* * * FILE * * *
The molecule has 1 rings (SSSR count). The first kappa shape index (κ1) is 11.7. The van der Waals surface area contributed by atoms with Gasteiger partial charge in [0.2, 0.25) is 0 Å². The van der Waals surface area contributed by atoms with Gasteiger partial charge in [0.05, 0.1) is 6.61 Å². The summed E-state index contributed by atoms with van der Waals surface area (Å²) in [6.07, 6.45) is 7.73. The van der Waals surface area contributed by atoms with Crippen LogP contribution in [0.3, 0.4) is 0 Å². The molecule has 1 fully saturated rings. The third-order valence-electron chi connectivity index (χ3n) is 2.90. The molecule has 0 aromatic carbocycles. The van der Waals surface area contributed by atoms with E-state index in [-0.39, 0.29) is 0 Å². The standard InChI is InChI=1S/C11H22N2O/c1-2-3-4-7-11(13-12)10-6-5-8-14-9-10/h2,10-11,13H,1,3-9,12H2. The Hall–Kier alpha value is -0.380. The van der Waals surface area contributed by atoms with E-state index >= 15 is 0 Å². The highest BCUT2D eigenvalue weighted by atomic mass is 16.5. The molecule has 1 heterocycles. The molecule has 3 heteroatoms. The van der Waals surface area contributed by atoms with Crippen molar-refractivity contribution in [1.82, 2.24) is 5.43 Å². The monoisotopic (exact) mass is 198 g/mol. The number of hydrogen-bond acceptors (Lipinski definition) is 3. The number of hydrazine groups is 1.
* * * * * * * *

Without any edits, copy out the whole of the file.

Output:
The molecule has 1 rings (SSSR count). The first kappa shape index (κ1) is 11.7. The van der Waals surface area contributed by atoms with Gasteiger partial charge in [0.2, 0.25) is 0 Å². The van der Waals surface area contributed by atoms with Gasteiger partial charge in [0.05, 0.1) is 6.61 Å². The summed E-state index contributed by atoms with van der Waals surface area (Å²) in [6.07, 6.45) is 7.73. The van der Waals surface area contributed by atoms with Crippen LogP contribution in [0.3, 0.4) is 0 Å². The molecule has 1 fully saturated rings. The third-order valence-electron chi connectivity index (χ3n) is 2.90. The molecule has 0 aromatic carbocycles. The van der Waals surface area contributed by atoms with E-state index in [-0.39, 0.29) is 0 Å². The standard InChI is InChI=1S/C11H22N2O/c1-2-3-4-7-11(13-12)10-6-5-8-14-9-10/h2,10-11,13H,1,3-9,12H2. The Hall–Kier alpha value is -0.380. The van der Waals surface area contributed by atoms with E-state index >= 15 is 0 Å². The highest BCUT2D eigenvalue weighted by atomic mass is 16.5. The molecule has 1 heterocycles. The molecule has 3 heteroatoms. The van der Waals surface area contributed by atoms with Crippen molar-refractivity contribution in [1.82, 2.24) is 5.43 Å². The monoisotopic (exact) mass is 198 g/mol. The number of hydrogen-bond acceptors (Lipinski definition) is 3. The number of hydrazine groups is 1.